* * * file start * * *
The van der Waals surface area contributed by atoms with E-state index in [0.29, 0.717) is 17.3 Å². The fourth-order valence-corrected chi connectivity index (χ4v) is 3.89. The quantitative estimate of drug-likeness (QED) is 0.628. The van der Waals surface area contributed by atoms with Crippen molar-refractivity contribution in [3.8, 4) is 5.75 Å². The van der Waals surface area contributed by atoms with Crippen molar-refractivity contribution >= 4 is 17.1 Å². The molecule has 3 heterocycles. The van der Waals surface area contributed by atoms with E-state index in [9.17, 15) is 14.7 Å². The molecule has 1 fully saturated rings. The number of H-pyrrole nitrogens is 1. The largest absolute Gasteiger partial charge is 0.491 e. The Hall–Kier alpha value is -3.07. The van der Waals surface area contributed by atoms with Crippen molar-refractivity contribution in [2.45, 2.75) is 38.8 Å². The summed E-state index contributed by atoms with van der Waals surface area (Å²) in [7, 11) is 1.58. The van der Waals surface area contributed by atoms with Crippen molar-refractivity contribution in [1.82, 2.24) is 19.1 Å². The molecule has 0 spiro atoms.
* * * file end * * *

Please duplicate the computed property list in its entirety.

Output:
The van der Waals surface area contributed by atoms with E-state index in [0.29, 0.717) is 17.3 Å². The fourth-order valence-corrected chi connectivity index (χ4v) is 3.89. The quantitative estimate of drug-likeness (QED) is 0.628. The van der Waals surface area contributed by atoms with Crippen molar-refractivity contribution in [3.8, 4) is 5.75 Å². The van der Waals surface area contributed by atoms with Crippen molar-refractivity contribution >= 4 is 17.1 Å². The molecule has 3 heterocycles. The van der Waals surface area contributed by atoms with E-state index in [9.17, 15) is 14.7 Å². The molecule has 1 fully saturated rings. The number of H-pyrrole nitrogens is 1. The largest absolute Gasteiger partial charge is 0.491 e. The Hall–Kier alpha value is -3.07. The van der Waals surface area contributed by atoms with Crippen molar-refractivity contribution in [2.45, 2.75) is 38.8 Å². The summed E-state index contributed by atoms with van der Waals surface area (Å²) in [7, 11) is 1.58. The van der Waals surface area contributed by atoms with Crippen molar-refractivity contribution in [1.82, 2.24) is 19.1 Å². The molecule has 0 spiro atoms.